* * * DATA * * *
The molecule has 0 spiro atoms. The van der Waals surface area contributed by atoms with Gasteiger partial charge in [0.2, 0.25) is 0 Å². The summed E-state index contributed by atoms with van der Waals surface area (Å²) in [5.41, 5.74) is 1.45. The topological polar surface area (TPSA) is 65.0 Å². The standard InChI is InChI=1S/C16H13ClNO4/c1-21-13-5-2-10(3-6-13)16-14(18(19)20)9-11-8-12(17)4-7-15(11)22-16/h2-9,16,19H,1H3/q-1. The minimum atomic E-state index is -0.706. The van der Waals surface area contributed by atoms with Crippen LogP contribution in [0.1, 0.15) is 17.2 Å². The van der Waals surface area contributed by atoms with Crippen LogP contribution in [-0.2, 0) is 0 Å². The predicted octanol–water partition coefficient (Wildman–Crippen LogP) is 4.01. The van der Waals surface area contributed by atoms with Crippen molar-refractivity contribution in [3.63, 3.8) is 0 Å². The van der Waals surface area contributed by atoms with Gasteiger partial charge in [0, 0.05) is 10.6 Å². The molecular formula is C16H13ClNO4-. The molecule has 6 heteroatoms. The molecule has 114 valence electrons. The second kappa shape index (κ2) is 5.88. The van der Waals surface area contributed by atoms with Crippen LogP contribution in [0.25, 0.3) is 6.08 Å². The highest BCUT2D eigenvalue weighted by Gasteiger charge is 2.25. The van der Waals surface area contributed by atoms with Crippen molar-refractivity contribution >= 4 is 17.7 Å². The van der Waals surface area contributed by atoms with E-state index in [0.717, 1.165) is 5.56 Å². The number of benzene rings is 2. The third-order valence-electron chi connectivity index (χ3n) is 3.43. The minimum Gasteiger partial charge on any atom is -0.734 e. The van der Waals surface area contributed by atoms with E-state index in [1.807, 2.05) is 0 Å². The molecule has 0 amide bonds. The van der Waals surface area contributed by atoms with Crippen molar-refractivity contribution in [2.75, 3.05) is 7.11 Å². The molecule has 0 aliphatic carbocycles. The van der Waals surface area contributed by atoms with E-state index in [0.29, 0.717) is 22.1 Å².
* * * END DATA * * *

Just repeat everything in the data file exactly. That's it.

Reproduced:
The molecule has 0 spiro atoms. The van der Waals surface area contributed by atoms with Gasteiger partial charge in [0.2, 0.25) is 0 Å². The summed E-state index contributed by atoms with van der Waals surface area (Å²) in [5.41, 5.74) is 1.45. The topological polar surface area (TPSA) is 65.0 Å². The standard InChI is InChI=1S/C16H13ClNO4/c1-21-13-5-2-10(3-6-13)16-14(18(19)20)9-11-8-12(17)4-7-15(11)22-16/h2-9,16,19H,1H3/q-1. The minimum atomic E-state index is -0.706. The van der Waals surface area contributed by atoms with Crippen LogP contribution in [0.1, 0.15) is 17.2 Å². The van der Waals surface area contributed by atoms with Crippen LogP contribution in [-0.2, 0) is 0 Å². The predicted octanol–water partition coefficient (Wildman–Crippen LogP) is 4.01. The van der Waals surface area contributed by atoms with Crippen molar-refractivity contribution in [3.63, 3.8) is 0 Å². The van der Waals surface area contributed by atoms with Gasteiger partial charge in [0, 0.05) is 10.6 Å². The molecular formula is C16H13ClNO4-. The molecule has 6 heteroatoms. The molecule has 114 valence electrons. The second kappa shape index (κ2) is 5.88. The van der Waals surface area contributed by atoms with Crippen LogP contribution in [0.25, 0.3) is 6.08 Å². The highest BCUT2D eigenvalue weighted by Gasteiger charge is 2.25. The van der Waals surface area contributed by atoms with Crippen molar-refractivity contribution >= 4 is 17.7 Å². The van der Waals surface area contributed by atoms with E-state index in [0.717, 1.165) is 5.56 Å². The number of benzene rings is 2. The third-order valence-electron chi connectivity index (χ3n) is 3.43. The minimum Gasteiger partial charge on any atom is -0.734 e. The van der Waals surface area contributed by atoms with E-state index in [1.807, 2.05) is 0 Å². The molecule has 0 amide bonds. The van der Waals surface area contributed by atoms with Crippen molar-refractivity contribution in [2.75, 3.05) is 7.11 Å². The molecule has 0 aliphatic carbocycles. The van der Waals surface area contributed by atoms with E-state index in [0.29, 0.717) is 22.1 Å².